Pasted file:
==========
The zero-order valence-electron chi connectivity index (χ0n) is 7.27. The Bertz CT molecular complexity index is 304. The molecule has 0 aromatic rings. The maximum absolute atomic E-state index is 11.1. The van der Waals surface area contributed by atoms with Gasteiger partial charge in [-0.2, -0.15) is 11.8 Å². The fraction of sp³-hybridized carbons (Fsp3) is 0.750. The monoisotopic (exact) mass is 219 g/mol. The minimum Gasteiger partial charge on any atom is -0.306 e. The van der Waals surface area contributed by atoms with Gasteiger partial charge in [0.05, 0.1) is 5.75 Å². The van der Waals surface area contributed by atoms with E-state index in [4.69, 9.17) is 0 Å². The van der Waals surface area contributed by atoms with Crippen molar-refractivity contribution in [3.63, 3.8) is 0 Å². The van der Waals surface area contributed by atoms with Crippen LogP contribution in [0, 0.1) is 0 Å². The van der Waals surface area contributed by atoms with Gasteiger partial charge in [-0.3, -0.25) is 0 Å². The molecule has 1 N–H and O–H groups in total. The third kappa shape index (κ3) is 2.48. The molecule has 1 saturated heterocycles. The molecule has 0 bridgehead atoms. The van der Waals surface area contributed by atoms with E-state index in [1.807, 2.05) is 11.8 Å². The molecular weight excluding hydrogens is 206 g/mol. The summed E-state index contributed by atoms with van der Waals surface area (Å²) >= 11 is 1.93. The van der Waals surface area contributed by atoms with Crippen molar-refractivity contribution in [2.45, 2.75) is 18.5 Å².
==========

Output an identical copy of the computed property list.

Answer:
The zero-order valence-electron chi connectivity index (χ0n) is 7.27. The Bertz CT molecular complexity index is 304. The molecule has 0 aromatic rings. The maximum absolute atomic E-state index is 11.1. The van der Waals surface area contributed by atoms with Gasteiger partial charge in [-0.2, -0.15) is 11.8 Å². The fraction of sp³-hybridized carbons (Fsp3) is 0.750. The monoisotopic (exact) mass is 219 g/mol. The minimum Gasteiger partial charge on any atom is -0.306 e. The van der Waals surface area contributed by atoms with Gasteiger partial charge in [0.05, 0.1) is 5.75 Å². The van der Waals surface area contributed by atoms with E-state index in [4.69, 9.17) is 0 Å². The van der Waals surface area contributed by atoms with Crippen molar-refractivity contribution in [3.63, 3.8) is 0 Å². The van der Waals surface area contributed by atoms with Crippen LogP contribution in [0, 0.1) is 0 Å². The van der Waals surface area contributed by atoms with Gasteiger partial charge in [-0.3, -0.25) is 0 Å². The molecule has 1 N–H and O–H groups in total. The third kappa shape index (κ3) is 2.48. The molecule has 1 saturated heterocycles. The molecule has 0 bridgehead atoms. The van der Waals surface area contributed by atoms with E-state index in [1.807, 2.05) is 11.8 Å². The molecular weight excluding hydrogens is 206 g/mol. The summed E-state index contributed by atoms with van der Waals surface area (Å²) >= 11 is 1.93. The van der Waals surface area contributed by atoms with Crippen molar-refractivity contribution in [2.45, 2.75) is 18.5 Å².